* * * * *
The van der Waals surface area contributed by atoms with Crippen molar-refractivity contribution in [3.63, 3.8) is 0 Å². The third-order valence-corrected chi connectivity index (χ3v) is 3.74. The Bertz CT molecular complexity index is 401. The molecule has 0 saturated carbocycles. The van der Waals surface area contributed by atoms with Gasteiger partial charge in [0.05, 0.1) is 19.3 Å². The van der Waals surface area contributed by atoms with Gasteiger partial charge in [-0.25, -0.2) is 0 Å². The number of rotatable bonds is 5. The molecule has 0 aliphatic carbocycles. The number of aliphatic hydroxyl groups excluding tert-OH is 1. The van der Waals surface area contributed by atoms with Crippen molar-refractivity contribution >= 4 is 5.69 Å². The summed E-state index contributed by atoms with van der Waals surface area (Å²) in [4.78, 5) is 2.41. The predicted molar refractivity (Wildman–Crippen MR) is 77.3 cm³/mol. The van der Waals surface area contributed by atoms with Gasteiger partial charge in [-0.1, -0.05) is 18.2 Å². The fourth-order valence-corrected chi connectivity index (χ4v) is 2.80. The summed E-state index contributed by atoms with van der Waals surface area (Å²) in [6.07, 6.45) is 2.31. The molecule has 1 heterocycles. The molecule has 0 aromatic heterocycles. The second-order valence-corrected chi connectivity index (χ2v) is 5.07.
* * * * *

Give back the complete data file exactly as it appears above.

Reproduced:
The van der Waals surface area contributed by atoms with Crippen molar-refractivity contribution in [3.63, 3.8) is 0 Å². The third-order valence-corrected chi connectivity index (χ3v) is 3.74. The Bertz CT molecular complexity index is 401. The molecule has 0 saturated carbocycles. The van der Waals surface area contributed by atoms with Gasteiger partial charge in [0.05, 0.1) is 19.3 Å². The van der Waals surface area contributed by atoms with Gasteiger partial charge in [-0.25, -0.2) is 0 Å². The number of rotatable bonds is 5. The molecule has 0 aliphatic carbocycles. The number of aliphatic hydroxyl groups excluding tert-OH is 1. The van der Waals surface area contributed by atoms with Crippen molar-refractivity contribution >= 4 is 5.69 Å². The summed E-state index contributed by atoms with van der Waals surface area (Å²) in [4.78, 5) is 2.41. The predicted molar refractivity (Wildman–Crippen MR) is 77.3 cm³/mol. The van der Waals surface area contributed by atoms with Gasteiger partial charge in [-0.1, -0.05) is 18.2 Å². The fourth-order valence-corrected chi connectivity index (χ4v) is 2.80. The summed E-state index contributed by atoms with van der Waals surface area (Å²) in [6.07, 6.45) is 2.31. The molecule has 1 heterocycles. The molecule has 0 aromatic heterocycles. The second-order valence-corrected chi connectivity index (χ2v) is 5.07.